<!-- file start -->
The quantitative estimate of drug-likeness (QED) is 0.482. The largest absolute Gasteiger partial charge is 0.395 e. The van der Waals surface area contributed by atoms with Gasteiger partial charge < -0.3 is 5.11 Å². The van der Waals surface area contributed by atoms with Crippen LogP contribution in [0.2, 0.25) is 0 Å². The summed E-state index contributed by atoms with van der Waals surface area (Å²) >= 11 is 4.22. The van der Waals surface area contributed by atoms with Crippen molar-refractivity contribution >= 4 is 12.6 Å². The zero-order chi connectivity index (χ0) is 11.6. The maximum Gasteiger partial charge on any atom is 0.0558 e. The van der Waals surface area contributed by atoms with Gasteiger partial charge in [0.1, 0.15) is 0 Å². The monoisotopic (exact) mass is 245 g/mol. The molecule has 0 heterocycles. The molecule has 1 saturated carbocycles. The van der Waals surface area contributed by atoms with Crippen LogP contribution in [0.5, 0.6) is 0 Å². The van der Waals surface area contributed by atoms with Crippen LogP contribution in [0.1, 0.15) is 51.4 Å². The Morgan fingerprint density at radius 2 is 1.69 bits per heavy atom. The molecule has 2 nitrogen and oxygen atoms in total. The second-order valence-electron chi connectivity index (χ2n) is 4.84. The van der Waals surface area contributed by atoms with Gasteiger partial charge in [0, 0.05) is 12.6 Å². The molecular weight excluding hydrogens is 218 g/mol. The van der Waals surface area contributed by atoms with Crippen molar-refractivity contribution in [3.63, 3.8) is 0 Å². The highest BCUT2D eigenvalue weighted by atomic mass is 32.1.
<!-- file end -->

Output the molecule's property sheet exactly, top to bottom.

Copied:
The quantitative estimate of drug-likeness (QED) is 0.482. The largest absolute Gasteiger partial charge is 0.395 e. The van der Waals surface area contributed by atoms with Gasteiger partial charge < -0.3 is 5.11 Å². The van der Waals surface area contributed by atoms with Crippen LogP contribution in [0.2, 0.25) is 0 Å². The summed E-state index contributed by atoms with van der Waals surface area (Å²) >= 11 is 4.22. The van der Waals surface area contributed by atoms with Crippen molar-refractivity contribution >= 4 is 12.6 Å². The zero-order chi connectivity index (χ0) is 11.6. The maximum Gasteiger partial charge on any atom is 0.0558 e. The van der Waals surface area contributed by atoms with Gasteiger partial charge in [0.1, 0.15) is 0 Å². The monoisotopic (exact) mass is 245 g/mol. The molecule has 0 heterocycles. The molecule has 1 saturated carbocycles. The van der Waals surface area contributed by atoms with Crippen LogP contribution in [0.5, 0.6) is 0 Å². The van der Waals surface area contributed by atoms with Crippen LogP contribution in [0.1, 0.15) is 51.4 Å². The Morgan fingerprint density at radius 2 is 1.69 bits per heavy atom. The molecule has 2 nitrogen and oxygen atoms in total. The second-order valence-electron chi connectivity index (χ2n) is 4.84. The van der Waals surface area contributed by atoms with Gasteiger partial charge in [0, 0.05) is 12.6 Å². The molecular weight excluding hydrogens is 218 g/mol. The van der Waals surface area contributed by atoms with Crippen molar-refractivity contribution in [3.63, 3.8) is 0 Å². The highest BCUT2D eigenvalue weighted by atomic mass is 32.1.